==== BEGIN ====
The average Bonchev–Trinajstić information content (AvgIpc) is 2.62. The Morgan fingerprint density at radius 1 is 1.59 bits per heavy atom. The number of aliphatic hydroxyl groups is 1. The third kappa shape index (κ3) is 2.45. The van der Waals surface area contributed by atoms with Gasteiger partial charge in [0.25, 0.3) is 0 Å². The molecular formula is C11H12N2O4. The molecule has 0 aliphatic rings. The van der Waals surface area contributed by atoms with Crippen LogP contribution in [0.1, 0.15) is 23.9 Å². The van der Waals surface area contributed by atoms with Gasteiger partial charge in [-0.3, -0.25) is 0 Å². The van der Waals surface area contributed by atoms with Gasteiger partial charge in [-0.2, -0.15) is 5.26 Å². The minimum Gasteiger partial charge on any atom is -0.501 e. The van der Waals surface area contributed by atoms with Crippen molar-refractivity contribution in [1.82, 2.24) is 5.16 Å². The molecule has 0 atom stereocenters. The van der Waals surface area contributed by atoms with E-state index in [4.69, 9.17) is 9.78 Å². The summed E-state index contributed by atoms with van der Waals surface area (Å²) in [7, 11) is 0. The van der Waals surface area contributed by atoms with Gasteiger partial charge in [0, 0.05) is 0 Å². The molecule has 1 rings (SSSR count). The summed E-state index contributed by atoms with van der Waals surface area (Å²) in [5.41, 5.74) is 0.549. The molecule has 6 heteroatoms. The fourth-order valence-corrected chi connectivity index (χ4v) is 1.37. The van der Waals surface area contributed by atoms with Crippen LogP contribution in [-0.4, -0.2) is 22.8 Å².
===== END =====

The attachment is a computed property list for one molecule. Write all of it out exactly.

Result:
The average Bonchev–Trinajstić information content (AvgIpc) is 2.62. The Morgan fingerprint density at radius 1 is 1.59 bits per heavy atom. The number of aliphatic hydroxyl groups is 1. The third kappa shape index (κ3) is 2.45. The van der Waals surface area contributed by atoms with Gasteiger partial charge in [0.25, 0.3) is 0 Å². The molecular formula is C11H12N2O4. The molecule has 0 aliphatic rings. The van der Waals surface area contributed by atoms with Crippen LogP contribution in [0.1, 0.15) is 23.9 Å². The van der Waals surface area contributed by atoms with Gasteiger partial charge in [-0.3, -0.25) is 0 Å². The van der Waals surface area contributed by atoms with Gasteiger partial charge in [-0.2, -0.15) is 5.26 Å². The minimum Gasteiger partial charge on any atom is -0.501 e. The van der Waals surface area contributed by atoms with Crippen molar-refractivity contribution in [1.82, 2.24) is 5.16 Å². The molecule has 0 atom stereocenters. The van der Waals surface area contributed by atoms with E-state index in [4.69, 9.17) is 9.78 Å². The summed E-state index contributed by atoms with van der Waals surface area (Å²) in [7, 11) is 0. The van der Waals surface area contributed by atoms with Gasteiger partial charge in [0, 0.05) is 0 Å². The molecule has 1 rings (SSSR count). The summed E-state index contributed by atoms with van der Waals surface area (Å²) in [5.41, 5.74) is 0.549. The molecule has 6 heteroatoms. The fourth-order valence-corrected chi connectivity index (χ4v) is 1.37. The van der Waals surface area contributed by atoms with Crippen LogP contribution in [-0.4, -0.2) is 22.8 Å².